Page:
E-Maieutics in Post-industrial Engineering Education
Constantin OPREAN, Claudiu V. KIFOR, Boldur E. BĂRBAT, Dorin D.M. BANCIU
Lucian Blaga University of Sibiu
10 Victoriei Blv., 550024, Sibiu, Romania
“Man cannot remake himself without suffering, for he is both the marble and the sculptor.”
Abstract: The paper continues research about adapting engineering education to lifelong learning in a service-based society. Since the solution proposed was based on ‘e-maieutics’, the paper aims at illustrating this new concept by using doctoral studies in Computers and Information Technology as testbench. This target is approached through four sub-objectives: a) Investigating heutagogy and meta-learning as main implementation tools. b) Exploring the role of agent-orientation in lifelong learning within the post-industrial era from three perspectives: non-engineering specialties, engineering education, and IT). c) Illustrating the first attempt to test e-maieutics in a real-world situation. d) Suggesting (by serendipity) the need of easing paradigm shifts by instilling into syllabi elements of transdisciplinary knowledge. After reassessing conclusions of recent research the paper proposes a flexible holistic approach based on heutagogy and meta-learning (for learners) and on simulating e-maieuts through doctoral advisors (for teachers). On this groundwork, some heutagogic guidelines are outlined considering the threefold role of agents, the paradigmatic shifts made urgent by the unprecedented speed of change (due to Moore’s law) as well as some metascience basics and elements of transdisciplinary knowledge, necessary to explore and exploit the transdisciplinary niches entailed by modern post-industrial engineering education. Conclusion: approach and provisional results are promising.
Keywords: E-Maieutics; Knowledge Society (KS); Engineering Education (EE); Lifelong Learning (LL); Agent Orientation (AO).
CITE THIS PAPER AS:
Constantin OPREAN, Claudiu V. KIFOR, Boldur E. BĂRBAT, Dorin D. M. BANCIU, E-Maieutics in Post-industrial Engineering Education, Studies in Informatics and Control, ISSN 1220-1766, vol. 23 (3), pp. 55-66, 2010.
1. Introduction. Why Carrel?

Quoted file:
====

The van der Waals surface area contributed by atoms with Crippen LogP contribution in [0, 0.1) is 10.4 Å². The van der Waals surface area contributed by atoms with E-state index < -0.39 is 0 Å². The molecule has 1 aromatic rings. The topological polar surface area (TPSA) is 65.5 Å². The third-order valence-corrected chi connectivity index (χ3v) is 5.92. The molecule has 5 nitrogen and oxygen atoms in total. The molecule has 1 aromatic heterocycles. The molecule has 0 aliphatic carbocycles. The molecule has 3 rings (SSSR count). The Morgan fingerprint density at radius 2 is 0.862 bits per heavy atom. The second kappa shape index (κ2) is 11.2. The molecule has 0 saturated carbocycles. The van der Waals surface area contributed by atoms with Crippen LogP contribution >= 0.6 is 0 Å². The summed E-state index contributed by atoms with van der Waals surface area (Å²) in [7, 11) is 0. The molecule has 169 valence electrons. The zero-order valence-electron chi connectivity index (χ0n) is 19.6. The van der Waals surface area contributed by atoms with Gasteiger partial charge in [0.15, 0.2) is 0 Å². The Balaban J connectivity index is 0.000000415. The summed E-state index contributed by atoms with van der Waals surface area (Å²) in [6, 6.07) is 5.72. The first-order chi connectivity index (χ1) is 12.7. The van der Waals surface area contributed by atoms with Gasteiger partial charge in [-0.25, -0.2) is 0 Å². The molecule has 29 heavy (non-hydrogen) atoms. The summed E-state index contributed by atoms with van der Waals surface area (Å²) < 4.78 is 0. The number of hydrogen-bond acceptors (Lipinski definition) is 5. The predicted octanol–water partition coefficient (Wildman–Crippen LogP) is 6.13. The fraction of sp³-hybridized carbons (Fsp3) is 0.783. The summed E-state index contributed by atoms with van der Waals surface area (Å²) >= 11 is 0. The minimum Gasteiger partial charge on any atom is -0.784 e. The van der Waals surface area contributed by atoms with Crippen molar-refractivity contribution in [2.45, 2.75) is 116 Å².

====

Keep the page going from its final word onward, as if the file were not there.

Taking advantage of not being heavily constrained by length restrictions, the paper can afford: a) the minimal redundancy required to be self-contained; b) broadening the scope of ‘transdisciplinary links in agent-orientation’ ; c) idem for implementing e-maieutics  via heutagogy and meta-learning ; d) giving details about testing and evaluating in January 2010 the first results of this long-term endeavour.
This paper is the sixth from a series of seven describing an undergoing research about ‘Innovating Engineering Education, to Face the Knowledge Society’ (the title of the third paper ; the history is abridged in Section 2).
The paper continues the series about adapting engineering education (EE) to lifelong learning (LL) in a service-based society. Since the solution proposed  was based on ‘e-maieutics’, the short term target is to explore further this concept using as testbench doctoral studies in Computers and Information Technology. This target is approached through four sub-objectives: a) Investigating heutagogy and meta-learning as main implementation tools. b) Scrutinising the role of agent-orientation (AO) in LL within the post-industrial era from three perspectives: non-engineering specialties, engineering education, and IT. c) Illustrating the first attempt to test e-maieutics in a real-world situation. d) Suggesting (by serendipity) a way of easing paradigmatic shifts by instilling into syllabi metascience basics as well as elements of transdisciplinary knowledge. Thus, the paper suggests a flexible holistic approach based on heutagogy and meta-learning (for students) and on simulating e-maieuts by active teachers (firstly for doctoral advisors).